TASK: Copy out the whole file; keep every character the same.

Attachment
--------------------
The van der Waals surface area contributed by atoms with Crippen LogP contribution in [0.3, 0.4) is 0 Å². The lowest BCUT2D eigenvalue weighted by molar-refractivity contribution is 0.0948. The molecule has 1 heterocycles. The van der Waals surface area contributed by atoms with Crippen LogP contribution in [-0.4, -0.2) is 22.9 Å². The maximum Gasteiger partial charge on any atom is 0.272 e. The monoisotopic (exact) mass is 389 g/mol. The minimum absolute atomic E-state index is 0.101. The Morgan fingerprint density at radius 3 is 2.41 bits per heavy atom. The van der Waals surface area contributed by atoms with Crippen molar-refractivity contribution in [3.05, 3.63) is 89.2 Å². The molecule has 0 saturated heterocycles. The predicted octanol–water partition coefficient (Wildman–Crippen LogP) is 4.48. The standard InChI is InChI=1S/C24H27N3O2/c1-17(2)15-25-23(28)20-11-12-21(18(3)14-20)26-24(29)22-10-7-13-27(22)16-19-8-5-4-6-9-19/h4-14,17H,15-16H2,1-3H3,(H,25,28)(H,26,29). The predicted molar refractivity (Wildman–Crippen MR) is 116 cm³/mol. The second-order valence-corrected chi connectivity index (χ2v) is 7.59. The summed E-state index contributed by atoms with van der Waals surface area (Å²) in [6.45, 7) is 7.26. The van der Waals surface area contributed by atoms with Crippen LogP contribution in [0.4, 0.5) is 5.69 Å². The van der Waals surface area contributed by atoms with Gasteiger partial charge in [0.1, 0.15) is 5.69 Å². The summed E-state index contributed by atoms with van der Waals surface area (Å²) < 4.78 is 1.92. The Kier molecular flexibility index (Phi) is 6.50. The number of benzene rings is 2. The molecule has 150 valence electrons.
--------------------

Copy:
The van der Waals surface area contributed by atoms with Crippen LogP contribution in [0.3, 0.4) is 0 Å². The lowest BCUT2D eigenvalue weighted by molar-refractivity contribution is 0.0948. The molecule has 1 heterocycles. The van der Waals surface area contributed by atoms with Crippen LogP contribution in [-0.4, -0.2) is 22.9 Å². The maximum Gasteiger partial charge on any atom is 0.272 e. The monoisotopic (exact) mass is 389 g/mol. The minimum absolute atomic E-state index is 0.101. The Morgan fingerprint density at radius 3 is 2.41 bits per heavy atom. The van der Waals surface area contributed by atoms with Crippen molar-refractivity contribution in [3.05, 3.63) is 89.2 Å². The molecule has 0 saturated heterocycles. The predicted octanol–water partition coefficient (Wildman–Crippen LogP) is 4.48. The standard InChI is InChI=1S/C24H27N3O2/c1-17(2)15-25-23(28)20-11-12-21(18(3)14-20)26-24(29)22-10-7-13-27(22)16-19-8-5-4-6-9-19/h4-14,17H,15-16H2,1-3H3,(H,25,28)(H,26,29). The predicted molar refractivity (Wildman–Crippen MR) is 116 cm³/mol. The second-order valence-corrected chi connectivity index (χ2v) is 7.59. The summed E-state index contributed by atoms with van der Waals surface area (Å²) in [6.45, 7) is 7.26. The van der Waals surface area contributed by atoms with Crippen LogP contribution in [0.4, 0.5) is 5.69 Å². The van der Waals surface area contributed by atoms with Gasteiger partial charge in [0.1, 0.15) is 5.69 Å². The summed E-state index contributed by atoms with van der Waals surface area (Å²) < 4.78 is 1.92. The Kier molecular flexibility index (Phi) is 6.50. The number of benzene rings is 2. The molecule has 150 valence electrons.